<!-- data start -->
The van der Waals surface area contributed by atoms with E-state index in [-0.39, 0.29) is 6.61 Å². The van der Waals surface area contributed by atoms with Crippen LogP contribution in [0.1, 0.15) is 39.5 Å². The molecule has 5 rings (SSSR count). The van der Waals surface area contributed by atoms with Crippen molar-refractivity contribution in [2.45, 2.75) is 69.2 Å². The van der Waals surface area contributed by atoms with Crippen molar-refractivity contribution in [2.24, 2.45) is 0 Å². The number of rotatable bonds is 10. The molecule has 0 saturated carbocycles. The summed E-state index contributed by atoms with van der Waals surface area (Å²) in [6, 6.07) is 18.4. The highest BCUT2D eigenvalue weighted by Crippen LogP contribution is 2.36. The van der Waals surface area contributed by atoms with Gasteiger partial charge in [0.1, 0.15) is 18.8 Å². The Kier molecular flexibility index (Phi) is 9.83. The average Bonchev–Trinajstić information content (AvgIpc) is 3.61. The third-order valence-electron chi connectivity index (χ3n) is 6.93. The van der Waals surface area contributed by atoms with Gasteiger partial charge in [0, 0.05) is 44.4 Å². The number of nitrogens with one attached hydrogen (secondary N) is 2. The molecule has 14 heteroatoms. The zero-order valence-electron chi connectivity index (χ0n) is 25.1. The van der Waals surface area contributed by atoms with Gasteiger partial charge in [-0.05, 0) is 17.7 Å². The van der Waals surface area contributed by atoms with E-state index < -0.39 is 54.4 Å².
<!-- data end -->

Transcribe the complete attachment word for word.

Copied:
The van der Waals surface area contributed by atoms with E-state index in [-0.39, 0.29) is 6.61 Å². The van der Waals surface area contributed by atoms with Crippen LogP contribution in [0.1, 0.15) is 39.5 Å². The molecule has 5 rings (SSSR count). The van der Waals surface area contributed by atoms with Crippen molar-refractivity contribution in [2.45, 2.75) is 69.2 Å². The van der Waals surface area contributed by atoms with Crippen molar-refractivity contribution in [2.24, 2.45) is 0 Å². The number of rotatable bonds is 10. The molecule has 0 saturated carbocycles. The summed E-state index contributed by atoms with van der Waals surface area (Å²) in [6, 6.07) is 18.4. The highest BCUT2D eigenvalue weighted by Crippen LogP contribution is 2.36. The van der Waals surface area contributed by atoms with Gasteiger partial charge in [0.1, 0.15) is 18.8 Å². The Kier molecular flexibility index (Phi) is 9.83. The average Bonchev–Trinajstić information content (AvgIpc) is 3.61. The third-order valence-electron chi connectivity index (χ3n) is 6.93. The van der Waals surface area contributed by atoms with Gasteiger partial charge in [0, 0.05) is 44.4 Å². The number of nitrogens with one attached hydrogen (secondary N) is 2. The molecule has 14 heteroatoms. The zero-order valence-electron chi connectivity index (χ0n) is 25.1. The van der Waals surface area contributed by atoms with Gasteiger partial charge in [-0.05, 0) is 17.7 Å². The van der Waals surface area contributed by atoms with E-state index < -0.39 is 54.4 Å².